Two investigative reporters for a tabloid magazine track down across country "The Night Flier", a serial killer who travels by private plane stalking victims in rural airports. One of the reporters, Richard Dees, begins to suspect that "the Night Flier could perhaps be a vampire".Written by
Director Mark Pavia wanted Stephen King to make a cameo appearance as a morgue director, but King was busy on a book tour and hence couldn't work it into his schedule. See more »
During Richard's first altercation with Morrison, the boom mic is clearly visible for a short while above the latter's head. See more »
[Realizing that Renfield is indeed behind him, even though he can't see him in the mirror]
[Slowly gives an amused laugh]
So are you... for now at least
See more »
The U.K. DVD includes a few more seconds of gore in the massacre sequence at the end. 1) The camera pans over the corpses on the floor a second time (right to left), and we get a closer shot of a black man, cut in half. The reporter stops and takes a photo of this. He then looks to his right, before proceeding further into the room. Duration: Approx. 18 seconds. Now, this is how the scene plays in the US cut: After the reporter enters the building, the camera pans over the corpses scattered on the floor, from left to right. After that the film cuts to a close up shot of the reporter holding his flash light and looking around. Instead of the insert mentioned above however, the US cuts directly to the next two corpses on the floor (a woman with a neck wound). 2) A close up shot of Dees holding his flashlight and looking around is longer in this cut (after he walks away from the woman with the neck wound and the other corpse). In the US cut we see him look straight ahead and then the film cuts directly to the dead woman at the counter. However, the US disc omits the following: Dees looks to his left and there are three quick shots of a severed head on the floor. He walks further and looks down, and there's a severed arm there. The camera pans up from the arm and shows some more of the interiors in a wide shot. Duration: 14 seconds 3) Before the night flier feeds Dees his blood, there is a longer gore scene: The shot showing him cutting his arm open with his long nail has more spurting blood and lasts longer. Also, the camera pans / tilts from the wound and up to the Night flier's face. In other words: A one shot with a camera pan / tilt. The US cut on the other hand uses an alternate shot / take from a different angel, to make the scene less explicit. First we see the first second of the cutting & blood flow in a large close up, and then the US cuts to a front shot of the vampire finishing the cutting. Around 2 seconds of gore missing here. 4) The exploding head in the black and white sequence is longer. See more »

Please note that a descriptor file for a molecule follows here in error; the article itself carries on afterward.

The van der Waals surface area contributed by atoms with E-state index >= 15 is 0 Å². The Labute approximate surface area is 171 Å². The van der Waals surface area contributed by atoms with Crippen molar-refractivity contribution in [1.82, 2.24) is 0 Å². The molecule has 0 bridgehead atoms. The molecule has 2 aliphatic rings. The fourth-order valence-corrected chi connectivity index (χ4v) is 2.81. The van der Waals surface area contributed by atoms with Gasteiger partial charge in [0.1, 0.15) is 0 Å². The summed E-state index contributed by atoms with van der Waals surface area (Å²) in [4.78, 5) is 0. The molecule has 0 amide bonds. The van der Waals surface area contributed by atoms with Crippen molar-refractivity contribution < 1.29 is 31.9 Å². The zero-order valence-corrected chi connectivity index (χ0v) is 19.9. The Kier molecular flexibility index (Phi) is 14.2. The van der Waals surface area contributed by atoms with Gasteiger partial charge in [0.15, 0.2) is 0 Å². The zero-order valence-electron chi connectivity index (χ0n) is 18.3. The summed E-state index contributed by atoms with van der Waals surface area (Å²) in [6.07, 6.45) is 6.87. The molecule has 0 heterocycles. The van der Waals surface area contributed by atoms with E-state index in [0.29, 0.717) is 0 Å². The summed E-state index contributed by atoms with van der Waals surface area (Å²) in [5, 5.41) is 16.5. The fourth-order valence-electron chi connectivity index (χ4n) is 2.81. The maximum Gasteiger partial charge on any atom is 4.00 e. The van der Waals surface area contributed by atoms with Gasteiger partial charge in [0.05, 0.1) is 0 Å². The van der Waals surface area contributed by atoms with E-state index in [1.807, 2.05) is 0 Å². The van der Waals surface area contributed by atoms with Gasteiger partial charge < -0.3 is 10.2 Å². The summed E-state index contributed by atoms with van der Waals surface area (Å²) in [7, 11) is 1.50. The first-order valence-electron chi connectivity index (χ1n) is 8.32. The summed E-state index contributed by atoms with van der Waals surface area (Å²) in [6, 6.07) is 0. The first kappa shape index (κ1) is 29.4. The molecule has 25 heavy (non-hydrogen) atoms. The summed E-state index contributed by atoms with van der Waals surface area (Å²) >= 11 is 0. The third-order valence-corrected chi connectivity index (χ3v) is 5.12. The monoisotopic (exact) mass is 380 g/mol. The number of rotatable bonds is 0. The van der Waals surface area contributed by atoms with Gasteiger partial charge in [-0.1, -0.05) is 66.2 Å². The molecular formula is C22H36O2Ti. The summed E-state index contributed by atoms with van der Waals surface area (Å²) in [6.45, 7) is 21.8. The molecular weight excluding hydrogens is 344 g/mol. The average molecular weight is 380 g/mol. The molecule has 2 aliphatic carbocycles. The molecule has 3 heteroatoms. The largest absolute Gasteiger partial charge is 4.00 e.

Richard Dees is a reporter and he is a vampire because he works for a tabloid and earns his living by writing lurid stories and taking sordid pictures. He's got a despicable job and he is getting sick of it. Dwight Renfield is the Night Flier and he is a vampire too, but he is a "real" one an evil and supernatural creature feeding itself on humans. He flies from one airfield to another across the U.S. on a black, private aeroplane. Of course he always leaves bloodless corpses behind him and Dees ends up chasing him with his tape recorder and camera. When they eventually meet, the vampire doesn't really feel like killing one of his kind, and he is ready to let him go. Yet Dees proves his curiosity will always make him chase people like the Night Flier and he will bitterly regret it. At the end of the film, everybody will see and remember Richard Dees as what he really was, that is to say a nasty character living on people's suffering. Well, this film is a great B-movie. The story is exciting, Miguel Ferrer is excellent and the film has no Hollywood-like happy ending. I strongly recommend it to anyone looking for a nice thrill and a few gallons of blood.
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